February 2017 in Artforum

February 2017 in Artforum


February 1, 2017
February 2017 in Artforum
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This month in Artforum:

“States of Exception”: Pauline J. Yao on the art and politics of Zhang Peili, whose first major US survey opens at the Art Institute of Chicago next month:

“Zhang used video to investigate the deep instability and intense incongruities of China in the final years of the century.”
—Pauline J. Yao

Artist’s Project: Renowned filmmaker Patrick Keiller debuts a visual essay on the question of England—its economies, its histories, its future after Brexitwhile scholar Dennis Lim muses on Keiller’s piercing and perceptive oeuvre as a whole:

“Keiller’s London (1994) positions itself as a portrait of the first vanished metropolis.”
—Dennis Lim

“On Longing”: Bruce Hainley speculates on culture, objecthood, and memory in Hanne Darboven’s art, which is the subject of major exhibitions around the world this year:

“Darboven brings chronicle into fantasy, narration into intransigence.”
—Bruce Hainley 

Miranda July talks to Julia Bryan-Wilson about her pioneering feminist video projects:

“Women, by virtue of being raised to be so self-conscious, are making movies all the time in our heads as we move through the world.”
—Miranda July

Martin Herbert on the art of Heather Phillipson:

“Phillipson’s art asks what a poem can be today—how it might be retrofitted for an era in which words are rarely divisible from pictures and people navigate fluently between screens and physical space.”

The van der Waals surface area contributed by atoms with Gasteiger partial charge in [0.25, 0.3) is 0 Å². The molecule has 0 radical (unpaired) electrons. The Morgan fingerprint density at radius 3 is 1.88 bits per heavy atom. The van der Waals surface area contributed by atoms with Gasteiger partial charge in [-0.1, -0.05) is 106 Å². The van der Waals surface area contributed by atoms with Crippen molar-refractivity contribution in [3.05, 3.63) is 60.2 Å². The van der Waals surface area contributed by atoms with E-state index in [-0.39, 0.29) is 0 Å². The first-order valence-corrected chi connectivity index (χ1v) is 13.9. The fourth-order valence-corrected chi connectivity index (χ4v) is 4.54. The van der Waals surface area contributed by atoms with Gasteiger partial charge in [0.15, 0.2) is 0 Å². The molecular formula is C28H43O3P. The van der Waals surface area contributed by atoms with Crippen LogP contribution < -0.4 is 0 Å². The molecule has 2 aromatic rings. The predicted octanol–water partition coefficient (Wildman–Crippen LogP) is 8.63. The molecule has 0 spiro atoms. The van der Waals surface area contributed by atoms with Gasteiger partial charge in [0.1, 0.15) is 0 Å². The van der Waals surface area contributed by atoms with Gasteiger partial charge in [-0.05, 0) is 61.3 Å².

—Martin Herbert

Openings: Jens Hoffmann on Adriana Martínez:

“By extending her art into sites of global exchange, Martínez is able to put into practice theories about cultural exchange and capital.”
—Jens Hoffmann

“Facing the Nation”: Bibiana Obler on Barbara Kruger in Washington:

“Installed in the heart of our capital this past fall, Kruger’s strategic juxtapositions of image and text appeared urgently relevant.”
—Bibiana Obler

“Lost in the Mix”: Jackie Neudorf on Via App:

“The new album is a soundscape of industrial decay that bristles with the concentrated tension of a coiled spring.”
—Jackie Neudorf

And: Colby Chamberlain on Mark Leckey, Jan Tumlir on Eric Wesley’s The Bell, Tim Griffin on HBO’s The Young Pope, J. Hoberman on Julio Bracho, and Amy Taubin on Raoul Peck’s I Am Not Your Negro.

Plus: Riccardo Venturi on Jean-Luc Moulène, Kaira M. Cabañas on Hélio Oiticica, Murtaza Vali on Robert Breer, Brian Wallis on Provoke: Photography in Japan 1960–1975, and designer Jun Takahashi of Undercover shares his Top Ten

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